I have one right now that works aside from the BD drive but cannot fix it completely because of this lockout that's just beyond stupid - It's actual arrogance on Sony's part. The aim is either for you to pay them to fix it or just buy another unit/upgrade to a newer one.

Sony has a history of not being consumer-friendly in this way and although I can understand efforts against piracy, leaving the end user stuck with no way to fix a console in simple need of a BD drive swap isn't part of it yet they do this anyway.
I am not an advocate of hacking nor do it myself and don't even have the skills to try it but I do know how to fix stuff when it breaks.

Obviously there are going to be those dumb enough to participate, get paid a few measly bucks and let Sony continue this lockout.
Essentially it's Sony paying hackers for them to allow them and everyone else to be stuck once again in this kind of situation.
Purpose for rear port in original PSX was to added MPEG playback capability, thus in form of "Movie Card". But hacker found another purpose for "memory editor", and GameShark was born. First jailbreak for PlayStation 1 if I remembered correctly, was to swap original disc with burned CD game. Modchip is another step up, they bypasses all the dial needed and store it in ROM . Later Sony removed SCART connector in the back of console in slimmer version.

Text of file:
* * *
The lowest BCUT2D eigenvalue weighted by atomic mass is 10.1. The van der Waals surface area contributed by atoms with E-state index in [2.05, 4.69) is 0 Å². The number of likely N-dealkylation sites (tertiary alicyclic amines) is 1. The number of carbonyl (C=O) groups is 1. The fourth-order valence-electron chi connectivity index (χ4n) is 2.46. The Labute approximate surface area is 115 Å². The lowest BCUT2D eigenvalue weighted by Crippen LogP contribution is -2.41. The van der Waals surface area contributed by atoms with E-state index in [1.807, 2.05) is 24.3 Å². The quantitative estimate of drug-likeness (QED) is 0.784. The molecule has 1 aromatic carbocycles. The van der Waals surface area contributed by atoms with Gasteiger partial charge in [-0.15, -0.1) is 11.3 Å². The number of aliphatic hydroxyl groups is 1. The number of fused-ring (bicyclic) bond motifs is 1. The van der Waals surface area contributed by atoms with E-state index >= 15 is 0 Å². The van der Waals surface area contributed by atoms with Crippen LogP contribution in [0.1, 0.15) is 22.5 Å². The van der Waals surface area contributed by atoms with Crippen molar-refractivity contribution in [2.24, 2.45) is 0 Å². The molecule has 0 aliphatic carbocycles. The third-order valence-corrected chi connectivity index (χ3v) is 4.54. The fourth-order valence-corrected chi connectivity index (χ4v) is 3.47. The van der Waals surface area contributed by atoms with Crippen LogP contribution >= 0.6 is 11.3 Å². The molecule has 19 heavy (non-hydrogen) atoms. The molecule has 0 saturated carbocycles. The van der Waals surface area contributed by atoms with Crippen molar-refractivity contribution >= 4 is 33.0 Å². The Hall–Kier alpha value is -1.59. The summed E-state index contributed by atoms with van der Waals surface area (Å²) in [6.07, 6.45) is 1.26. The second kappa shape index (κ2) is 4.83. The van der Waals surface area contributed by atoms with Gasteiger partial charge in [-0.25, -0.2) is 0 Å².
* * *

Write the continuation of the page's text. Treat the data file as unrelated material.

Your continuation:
Same thing happened for PS2, hacker were utilizing available USB port to mimicking disc swap techniques were on PSX, but that methods is hit or miss. Later on we had modchip Modbo already invading console and Sony take legal action against them. In slim version however, hacker are able to create automatic Memory Card script that allow homebrew app to launch in boot after Sony remove SUB and firewire in slimmer version.
These forged same techniques for PS3, as earlier jailbreak was to mimicking Service JIG that utilizing USB port.
For PS4 hacker attempted browser attack just like PS Vita, but still not come into fruition :D
Posted on Reply
#14
Bones
TranceHead